Cane toads are champion skeeter eaters

From ANIMAL PEOPLE, January/February 2007:
SYDNEY–The 1935 introduction of African cane toads to
Australia, Papua New Guinea, and Fiji was not quite the ecological
disaster that cane toad foes claim, Sydney University biologists
Rick Shine and Mattias Hagman have discovered.
While cane toads did not control the sugar cane-eating
insects that they were supposed to devour, and have voraciously
consumed some small Australian wildlife, especially goanna lizards,
Shine and Hagman discovered through a series of controlled
experiments that cane toad tadpoles are exceptionally capable
predators of mosquito larvae.

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Exterminator called to Primarily Primates

From ANIMAL PEOPLE, January/February 2007:
SAN ANTONIO–The messy plight of the Primarily Primates
sanctuary reportedly became messier still in early December 2006, to
the point that PETA-backed, state-appointed receiver Lee
Theisen-Watt called in ABC Pest & Lawn Services on December 13 to
kill rats, mice, and cockroaches.
“ABC is proud to be able to take on this project for free as
our holiday gift to the community,” said ABC general manager Mark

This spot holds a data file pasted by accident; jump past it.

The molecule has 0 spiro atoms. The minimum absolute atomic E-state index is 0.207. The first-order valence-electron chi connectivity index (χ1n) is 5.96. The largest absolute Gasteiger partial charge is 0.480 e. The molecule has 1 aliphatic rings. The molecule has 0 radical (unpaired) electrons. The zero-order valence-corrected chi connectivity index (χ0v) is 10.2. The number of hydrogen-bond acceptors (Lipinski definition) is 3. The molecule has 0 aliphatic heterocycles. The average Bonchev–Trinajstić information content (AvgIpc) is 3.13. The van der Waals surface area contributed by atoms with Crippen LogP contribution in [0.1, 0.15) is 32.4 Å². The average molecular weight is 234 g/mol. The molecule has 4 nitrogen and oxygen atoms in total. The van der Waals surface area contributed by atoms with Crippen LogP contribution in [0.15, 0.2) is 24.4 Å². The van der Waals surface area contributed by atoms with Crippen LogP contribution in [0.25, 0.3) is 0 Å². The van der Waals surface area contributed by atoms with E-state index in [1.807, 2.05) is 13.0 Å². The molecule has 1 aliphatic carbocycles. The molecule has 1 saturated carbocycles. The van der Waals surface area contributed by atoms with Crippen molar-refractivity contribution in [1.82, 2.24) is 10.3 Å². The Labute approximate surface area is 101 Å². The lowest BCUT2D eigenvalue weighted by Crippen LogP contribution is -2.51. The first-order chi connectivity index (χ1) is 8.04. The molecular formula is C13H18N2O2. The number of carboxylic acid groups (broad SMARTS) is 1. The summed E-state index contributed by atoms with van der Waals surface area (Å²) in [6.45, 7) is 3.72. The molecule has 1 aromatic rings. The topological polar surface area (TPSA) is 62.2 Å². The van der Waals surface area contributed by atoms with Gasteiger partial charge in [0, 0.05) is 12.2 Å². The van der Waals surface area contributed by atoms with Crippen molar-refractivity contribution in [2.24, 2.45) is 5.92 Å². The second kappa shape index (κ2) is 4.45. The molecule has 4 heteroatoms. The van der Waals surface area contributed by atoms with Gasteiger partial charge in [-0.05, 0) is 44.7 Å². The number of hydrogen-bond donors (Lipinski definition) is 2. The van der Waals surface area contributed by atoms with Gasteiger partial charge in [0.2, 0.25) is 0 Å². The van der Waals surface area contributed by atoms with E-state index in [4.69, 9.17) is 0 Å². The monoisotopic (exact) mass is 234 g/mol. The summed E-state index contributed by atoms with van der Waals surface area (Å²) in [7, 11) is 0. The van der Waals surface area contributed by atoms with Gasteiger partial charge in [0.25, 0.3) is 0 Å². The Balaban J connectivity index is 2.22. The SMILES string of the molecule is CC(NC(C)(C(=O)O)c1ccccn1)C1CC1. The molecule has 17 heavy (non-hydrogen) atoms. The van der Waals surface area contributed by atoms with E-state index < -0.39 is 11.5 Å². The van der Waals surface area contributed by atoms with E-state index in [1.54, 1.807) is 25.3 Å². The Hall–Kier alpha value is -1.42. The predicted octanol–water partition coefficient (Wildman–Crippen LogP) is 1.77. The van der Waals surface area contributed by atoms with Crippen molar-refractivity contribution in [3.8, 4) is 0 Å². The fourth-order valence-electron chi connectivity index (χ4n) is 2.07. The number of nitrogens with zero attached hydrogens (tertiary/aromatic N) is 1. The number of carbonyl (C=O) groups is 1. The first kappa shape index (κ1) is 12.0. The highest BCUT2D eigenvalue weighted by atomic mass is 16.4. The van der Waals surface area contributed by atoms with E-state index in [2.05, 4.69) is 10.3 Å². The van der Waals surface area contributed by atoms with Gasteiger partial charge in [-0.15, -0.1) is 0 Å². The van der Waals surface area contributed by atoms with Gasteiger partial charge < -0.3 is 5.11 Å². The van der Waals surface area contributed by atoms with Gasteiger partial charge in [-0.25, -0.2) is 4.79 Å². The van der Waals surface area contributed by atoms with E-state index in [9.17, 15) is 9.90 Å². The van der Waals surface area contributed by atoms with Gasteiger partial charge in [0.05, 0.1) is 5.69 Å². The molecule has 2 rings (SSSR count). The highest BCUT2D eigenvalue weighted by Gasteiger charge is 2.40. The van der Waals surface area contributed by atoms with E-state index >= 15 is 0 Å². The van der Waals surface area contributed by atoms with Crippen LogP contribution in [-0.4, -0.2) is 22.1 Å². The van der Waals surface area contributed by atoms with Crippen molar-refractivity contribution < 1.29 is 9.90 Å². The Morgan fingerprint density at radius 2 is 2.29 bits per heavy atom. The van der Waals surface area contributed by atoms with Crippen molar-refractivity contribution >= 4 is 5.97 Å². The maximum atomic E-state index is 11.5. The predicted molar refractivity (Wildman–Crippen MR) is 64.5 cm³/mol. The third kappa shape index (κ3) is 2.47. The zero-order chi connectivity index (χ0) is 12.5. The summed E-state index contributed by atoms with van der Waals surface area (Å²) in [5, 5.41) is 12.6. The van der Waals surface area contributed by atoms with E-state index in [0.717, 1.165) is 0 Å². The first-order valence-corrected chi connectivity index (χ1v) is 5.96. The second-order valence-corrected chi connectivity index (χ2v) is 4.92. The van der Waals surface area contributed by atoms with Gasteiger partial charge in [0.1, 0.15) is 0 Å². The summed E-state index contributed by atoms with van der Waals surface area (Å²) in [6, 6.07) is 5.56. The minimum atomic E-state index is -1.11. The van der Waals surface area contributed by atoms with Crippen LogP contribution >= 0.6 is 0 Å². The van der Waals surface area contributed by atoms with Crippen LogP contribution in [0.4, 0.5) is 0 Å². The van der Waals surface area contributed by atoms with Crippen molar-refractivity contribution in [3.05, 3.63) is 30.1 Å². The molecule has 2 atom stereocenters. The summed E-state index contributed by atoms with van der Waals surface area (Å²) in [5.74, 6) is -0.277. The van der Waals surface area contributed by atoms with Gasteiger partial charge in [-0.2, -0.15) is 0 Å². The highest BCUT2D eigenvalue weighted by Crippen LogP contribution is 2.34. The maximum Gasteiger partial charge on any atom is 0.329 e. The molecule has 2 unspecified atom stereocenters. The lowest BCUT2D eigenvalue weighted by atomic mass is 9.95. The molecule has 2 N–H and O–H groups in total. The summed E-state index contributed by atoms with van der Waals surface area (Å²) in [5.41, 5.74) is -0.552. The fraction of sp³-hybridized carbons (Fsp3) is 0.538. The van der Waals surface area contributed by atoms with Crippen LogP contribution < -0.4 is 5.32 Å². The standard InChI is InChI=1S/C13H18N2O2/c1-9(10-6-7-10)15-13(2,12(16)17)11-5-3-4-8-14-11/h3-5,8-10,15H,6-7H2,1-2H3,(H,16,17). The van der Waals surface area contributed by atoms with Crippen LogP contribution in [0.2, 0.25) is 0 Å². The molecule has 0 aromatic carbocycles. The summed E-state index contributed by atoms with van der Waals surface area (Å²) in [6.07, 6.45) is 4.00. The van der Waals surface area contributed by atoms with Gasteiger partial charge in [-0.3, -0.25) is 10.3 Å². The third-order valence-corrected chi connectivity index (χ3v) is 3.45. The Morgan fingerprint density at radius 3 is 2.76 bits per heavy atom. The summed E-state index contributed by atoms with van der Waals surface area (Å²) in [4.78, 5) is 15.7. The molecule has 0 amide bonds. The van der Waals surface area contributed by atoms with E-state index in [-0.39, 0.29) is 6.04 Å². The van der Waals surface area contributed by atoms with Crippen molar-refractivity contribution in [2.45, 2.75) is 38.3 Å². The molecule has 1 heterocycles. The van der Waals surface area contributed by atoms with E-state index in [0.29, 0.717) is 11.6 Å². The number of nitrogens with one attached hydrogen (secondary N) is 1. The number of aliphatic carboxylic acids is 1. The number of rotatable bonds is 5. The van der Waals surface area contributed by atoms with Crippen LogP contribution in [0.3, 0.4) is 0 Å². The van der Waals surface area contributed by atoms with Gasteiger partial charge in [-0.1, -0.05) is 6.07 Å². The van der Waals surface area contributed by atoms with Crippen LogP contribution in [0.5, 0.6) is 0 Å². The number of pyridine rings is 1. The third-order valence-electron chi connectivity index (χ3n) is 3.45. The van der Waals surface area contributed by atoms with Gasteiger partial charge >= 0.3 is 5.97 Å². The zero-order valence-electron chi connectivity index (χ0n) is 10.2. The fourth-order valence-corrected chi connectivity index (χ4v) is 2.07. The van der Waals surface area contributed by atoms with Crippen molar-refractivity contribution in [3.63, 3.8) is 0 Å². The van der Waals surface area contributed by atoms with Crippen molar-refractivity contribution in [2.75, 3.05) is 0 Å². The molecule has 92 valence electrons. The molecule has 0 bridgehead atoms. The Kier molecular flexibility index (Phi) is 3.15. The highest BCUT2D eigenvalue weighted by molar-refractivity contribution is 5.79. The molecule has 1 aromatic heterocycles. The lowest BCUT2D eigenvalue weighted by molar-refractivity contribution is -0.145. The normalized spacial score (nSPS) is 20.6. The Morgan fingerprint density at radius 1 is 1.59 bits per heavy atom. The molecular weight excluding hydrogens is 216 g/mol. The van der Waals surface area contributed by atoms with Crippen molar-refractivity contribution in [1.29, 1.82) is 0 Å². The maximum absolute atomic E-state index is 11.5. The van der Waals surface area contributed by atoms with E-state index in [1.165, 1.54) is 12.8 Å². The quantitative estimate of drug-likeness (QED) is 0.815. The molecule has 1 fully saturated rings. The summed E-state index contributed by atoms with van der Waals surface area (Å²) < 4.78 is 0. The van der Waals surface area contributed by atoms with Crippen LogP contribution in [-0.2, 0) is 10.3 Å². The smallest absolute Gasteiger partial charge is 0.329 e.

“It was probably the worst roach infestation I’ve ever
seen,” Ambrose later told Chicago Tribune correspondent Howard Witt.
“Cockroaches carpeted the floors and walls of some animals’
sleeping houses.” wrote Witt, “Rats had colonized others.”

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CVS drops glue traps

From ANIMAL PEOPLE, April 2006:

WOONSOCKET, R.I.–The 5,400-store CVS drug chain on March 1
ceased stocking glue traps for small rodents, spokesperson Mike
DeAngelis confirmed to Providence Journal staff writer Paul Grimaldi.
PETA spokesperson Stephanie Boyles told Grimaldi that PETA
first asked CVS to stop selling glue traps in August 2005. The
Humane Society of the U.S. asked chain stores to stop selling glue
traps in 1985-1990, but whether any complied is unclear.
“We are currently trying to persuade E-Bay to stop selling
glue traps and leghold traps. Perhaps this latest major development
will encourage them to do the right thing,” said Philip Kiernan of
Irish Council Against Blood Sports.”

Crows & parrots outwit exterminators

From ANIMAL PEOPLE, March 2006:

DARIEN (Ct.), SAN FRANCISCO –Crows and parrots, believed
to represent the apex of avian intelligence, evolved in an
environment favoring agility and efficiency in the lightest possible
Any air war strategist could therefore predict the outcome in
conflict between the bird brains and exterminators with thoughts of
Foes of crows with shotguns, fireworks, lasers, and
recorded distress calls took the most murderous toll on crows they
could during the winter of 2005-2006, on battlefields from upstate
New York and the Philadelphia suburbs to the Rocky Mountains.